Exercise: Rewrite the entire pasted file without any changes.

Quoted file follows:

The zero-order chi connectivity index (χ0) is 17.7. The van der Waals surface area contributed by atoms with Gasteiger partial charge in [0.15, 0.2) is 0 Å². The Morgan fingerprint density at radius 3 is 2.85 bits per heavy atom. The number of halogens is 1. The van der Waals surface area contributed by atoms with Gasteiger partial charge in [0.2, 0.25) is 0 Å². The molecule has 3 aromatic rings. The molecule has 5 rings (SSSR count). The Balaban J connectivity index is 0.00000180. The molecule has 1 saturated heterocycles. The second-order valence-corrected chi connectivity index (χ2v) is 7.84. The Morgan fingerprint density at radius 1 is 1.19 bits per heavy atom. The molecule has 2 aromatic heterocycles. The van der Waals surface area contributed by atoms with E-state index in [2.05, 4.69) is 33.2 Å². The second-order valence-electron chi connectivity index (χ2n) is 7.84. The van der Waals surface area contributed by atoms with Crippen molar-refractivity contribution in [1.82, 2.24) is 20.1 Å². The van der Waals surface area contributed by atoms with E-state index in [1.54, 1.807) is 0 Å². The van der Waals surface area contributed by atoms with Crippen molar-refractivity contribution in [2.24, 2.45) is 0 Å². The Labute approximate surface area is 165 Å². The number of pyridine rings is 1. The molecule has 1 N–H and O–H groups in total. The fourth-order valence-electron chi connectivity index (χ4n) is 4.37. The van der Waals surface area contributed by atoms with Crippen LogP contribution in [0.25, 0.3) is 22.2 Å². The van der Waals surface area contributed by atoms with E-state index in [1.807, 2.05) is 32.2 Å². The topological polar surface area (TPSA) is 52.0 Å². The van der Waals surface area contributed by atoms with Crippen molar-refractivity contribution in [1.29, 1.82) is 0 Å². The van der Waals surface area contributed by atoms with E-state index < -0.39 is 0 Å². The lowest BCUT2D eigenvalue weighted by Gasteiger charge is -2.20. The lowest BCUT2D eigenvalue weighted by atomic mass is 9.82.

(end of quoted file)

The zero-order chi connectivity index (χ0) is 17.7. The van der Waals surface area contributed by atoms with Gasteiger partial charge in [0.15, 0.2) is 0 Å². The Morgan fingerprint density at radius 3 is 2.85 bits per heavy atom. The number of halogens is 1. The van der Waals surface area contributed by atoms with Gasteiger partial charge in [0.2, 0.25) is 0 Å². The molecule has 3 aromatic rings. The molecule has 5 rings (SSSR count). The Balaban J connectivity index is 0.00000180. The molecule has 1 saturated heterocycles. The second-order valence-corrected chi connectivity index (χ2v) is 7.84. The Morgan fingerprint density at radius 1 is 1.19 bits per heavy atom. The molecule has 2 aromatic heterocycles. The van der Waals surface area contributed by atoms with E-state index in [2.05, 4.69) is 33.2 Å². The second-order valence-electron chi connectivity index (χ2n) is 7.84. The van der Waals surface area contributed by atoms with Crippen molar-refractivity contribution in [1.82, 2.24) is 20.1 Å². The van der Waals surface area contributed by atoms with E-state index in [1.54, 1.807) is 0 Å². The van der Waals surface area contributed by atoms with Crippen molar-refractivity contribution in [2.24, 2.45) is 0 Å². The Labute approximate surface area is 165 Å². The number of pyridine rings is 1. The molecule has 1 N–H and O–H groups in total. The fourth-order valence-electron chi connectivity index (χ4n) is 4.37. The van der Waals surface area contributed by atoms with Crippen LogP contribution in [0.25, 0.3) is 22.2 Å². The van der Waals surface area contributed by atoms with E-state index in [1.807, 2.05) is 32.2 Å². The topological polar surface area (TPSA) is 52.0 Å². The van der Waals surface area contributed by atoms with Crippen molar-refractivity contribution in [1.29, 1.82) is 0 Å². The van der Waals surface area contributed by atoms with E-state index < -0.39 is 0 Å². The lowest BCUT2D eigenvalue weighted by Gasteiger charge is -2.20. The lowest BCUT2D eigenvalue weighted by atomic mass is 9.82.